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Parents’ satisfaction of tele-rehabilitation for children with neurodevelopmental disabilities during the COVID-19 pandemic



The use of tele-rehabilitation in children was limited before the COVID-19 pandemic, due to culture, technology access, regulatory and reimbursement barriers.


The study was conducted according to the CHERRIES (Checklist for reporting results of internet E-surveys) guidelines in order to provide quantitative and qualitative data about experience of patients with disabilities and their caregivers during Phase 1 of the COVID-19 pandemic, and their level of satisfaction. An online survey was developed using Google Forms and sent via email. The outcome measures were rated using a 5-point Likert Scale. Two additional open-ended questions were used to collect qualitative data.


One hundred twenty-eight out of 261 families responded to the survey: 80.5% of the caregivers reported they were satisfied with the tele-rehabilitation. More than a half (53%) of the families reported a high level of satisfaction with the involvement they received in defining and sharing of rehabilitation goals.


The implementation of telehealth during the COVID-19 lockdown has allowed us to gain more information about the potential of tele-rehabilitation, and resulted in an excellent satisfaction of caregivers. With appropriate education and consistent models of care, an increased use of telehealth may provide advances in remote patient care.

Trial registration

Not applicable.

Peer Review reports


Following the spread of the COVID-19 outbreak in Italy in February 2020, strict measures have been implemented by the Italian Government. As a primary intervention to contain the SARS-CoV-2 infection spread, the Italian Government aimed at limiting the virus transmission by imposing a severe lockdown with daily-life restrictions and closure of educational, social, and manufacturing activities [1]. Lombardy has been one of the epicenters in Italy and one of the regions that have been most severely affected by the pandemic in Europe. Regional Health Authorities have recognized children and adolescents with neurological/psychiatric disorders as a priority and have authorized the continuation of services for “Childhood and Adolescence Neuropsychiatric Units”. They recommended interrupting standard and deferrable in-person rehabilitation therapies and/or integrating in-person rehabilitation sessions with remote therapy, to ensure continuity of care and to protect patients and healthcare professionals [2].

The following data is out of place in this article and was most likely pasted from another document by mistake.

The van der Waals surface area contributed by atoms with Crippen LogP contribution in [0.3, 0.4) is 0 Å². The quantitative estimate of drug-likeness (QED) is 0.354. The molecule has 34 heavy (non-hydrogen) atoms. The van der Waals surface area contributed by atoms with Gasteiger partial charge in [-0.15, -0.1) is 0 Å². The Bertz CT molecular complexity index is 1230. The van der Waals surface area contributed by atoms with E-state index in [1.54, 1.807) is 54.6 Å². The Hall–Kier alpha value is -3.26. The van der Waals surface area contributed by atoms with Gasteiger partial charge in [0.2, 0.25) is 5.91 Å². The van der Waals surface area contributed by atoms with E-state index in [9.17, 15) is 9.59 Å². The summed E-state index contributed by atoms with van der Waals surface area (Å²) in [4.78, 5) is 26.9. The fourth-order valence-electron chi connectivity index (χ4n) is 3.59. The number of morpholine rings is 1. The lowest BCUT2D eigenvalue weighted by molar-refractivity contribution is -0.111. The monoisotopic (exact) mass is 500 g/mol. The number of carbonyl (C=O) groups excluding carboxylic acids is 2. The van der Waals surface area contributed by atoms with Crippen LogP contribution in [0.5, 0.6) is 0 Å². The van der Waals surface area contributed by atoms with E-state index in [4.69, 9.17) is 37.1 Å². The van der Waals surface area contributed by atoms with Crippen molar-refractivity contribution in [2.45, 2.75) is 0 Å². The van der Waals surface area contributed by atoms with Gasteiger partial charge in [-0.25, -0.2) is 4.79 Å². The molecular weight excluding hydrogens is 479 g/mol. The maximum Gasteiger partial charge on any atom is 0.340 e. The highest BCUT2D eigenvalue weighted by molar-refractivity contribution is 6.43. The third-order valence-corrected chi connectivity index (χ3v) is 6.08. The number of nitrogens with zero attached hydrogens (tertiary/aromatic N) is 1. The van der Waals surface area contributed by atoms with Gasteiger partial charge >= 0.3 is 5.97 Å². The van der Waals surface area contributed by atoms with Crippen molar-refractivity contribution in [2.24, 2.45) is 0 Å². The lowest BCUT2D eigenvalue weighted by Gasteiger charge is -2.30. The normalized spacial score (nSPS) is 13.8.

As a consequence, our Unit located at Niguarda Hospital in Milan (Italy) has been forced to implement rapid changes in the organization of rehabilitation care delivery, and new procedures have been developed in accordance with the national and regional emergency plans and recommendations. Since tele-rehabilitation was not included into our routine care, we rapidly updated and developed policies and procedures in our outpatient services according to the current laws on informed consent, data protection, and privacy. During this state of emergency declared by the Italian Government, the policy on reimbursement was also adjusted.

In-person sessions for outpatient children for whom neuropsychiatric assessment was ongoing were postponed. Therapy continued remotely for outpatient children with ongoing rehabilitation programs, when the Individual Rehabilitation Project (IRP) allowed so. Tele-rehabilitation was delivered through different modalities, namely phone contacts, video calls, online platforms, videos sent to the families, and other devices available for remote contact.

Although tele-rehabilitation has long been recognized as a promising means of providing rehabilitation therapy [3,4,5,6,7], the use of remote devices for rehabilitation in children was limited before the COVID-19 pandemic, due to culture, technology access, regulatory and reimbursement barriers [8, 9]. Now telemedicine is emerging as an indispensable resource to support the rehabilitation of patients and to ensure continuity of care. In keeping with the concept that this unprecedented period of healthcare crisis can also become an opportunity, we need to improve our ability to use innovative technologies to respond to the special healthcare needs of children with disabilities and their families [10,11,12,13,14]. To do this, we need to start to understand patients’ and caregivers’ perceptions, needs and levels of satisfaction.